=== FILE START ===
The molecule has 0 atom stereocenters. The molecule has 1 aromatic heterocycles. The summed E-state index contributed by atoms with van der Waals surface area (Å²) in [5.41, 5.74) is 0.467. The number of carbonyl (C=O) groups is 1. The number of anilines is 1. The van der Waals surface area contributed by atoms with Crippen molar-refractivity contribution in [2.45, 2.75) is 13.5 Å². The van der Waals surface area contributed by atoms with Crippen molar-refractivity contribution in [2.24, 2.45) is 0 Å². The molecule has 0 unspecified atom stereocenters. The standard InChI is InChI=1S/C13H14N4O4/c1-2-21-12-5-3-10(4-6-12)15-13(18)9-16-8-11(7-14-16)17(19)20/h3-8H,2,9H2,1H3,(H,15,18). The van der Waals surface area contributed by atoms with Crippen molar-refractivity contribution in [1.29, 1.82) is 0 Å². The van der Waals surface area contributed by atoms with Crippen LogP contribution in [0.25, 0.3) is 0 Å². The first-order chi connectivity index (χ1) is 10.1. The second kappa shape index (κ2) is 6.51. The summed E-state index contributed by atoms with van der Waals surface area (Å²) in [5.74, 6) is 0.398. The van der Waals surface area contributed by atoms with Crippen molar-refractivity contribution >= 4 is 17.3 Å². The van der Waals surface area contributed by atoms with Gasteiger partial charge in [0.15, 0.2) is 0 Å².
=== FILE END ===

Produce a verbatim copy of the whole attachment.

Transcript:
The molecule has 0 atom stereocenters. The molecule has 1 aromatic heterocycles. The summed E-state index contributed by atoms with van der Waals surface area (Å²) in [5.41, 5.74) is 0.467. The number of carbonyl (C=O) groups is 1. The number of anilines is 1. The van der Waals surface area contributed by atoms with Crippen molar-refractivity contribution in [2.45, 2.75) is 13.5 Å². The van der Waals surface area contributed by atoms with Crippen molar-refractivity contribution in [2.24, 2.45) is 0 Å². The molecule has 0 unspecified atom stereocenters. The standard InChI is InChI=1S/C13H14N4O4/c1-2-21-12-5-3-10(4-6-12)15-13(18)9-16-8-11(7-14-16)17(19)20/h3-8H,2,9H2,1H3,(H,15,18). The van der Waals surface area contributed by atoms with Crippen molar-refractivity contribution in [1.29, 1.82) is 0 Å². The van der Waals surface area contributed by atoms with Crippen LogP contribution in [0.25, 0.3) is 0 Å². The first-order chi connectivity index (χ1) is 10.1. The second kappa shape index (κ2) is 6.51. The summed E-state index contributed by atoms with van der Waals surface area (Å²) in [5.74, 6) is 0.398. The van der Waals surface area contributed by atoms with Crippen molar-refractivity contribution >= 4 is 17.3 Å². The van der Waals surface area contributed by atoms with Gasteiger partial charge in [0.15, 0.2) is 0 Å².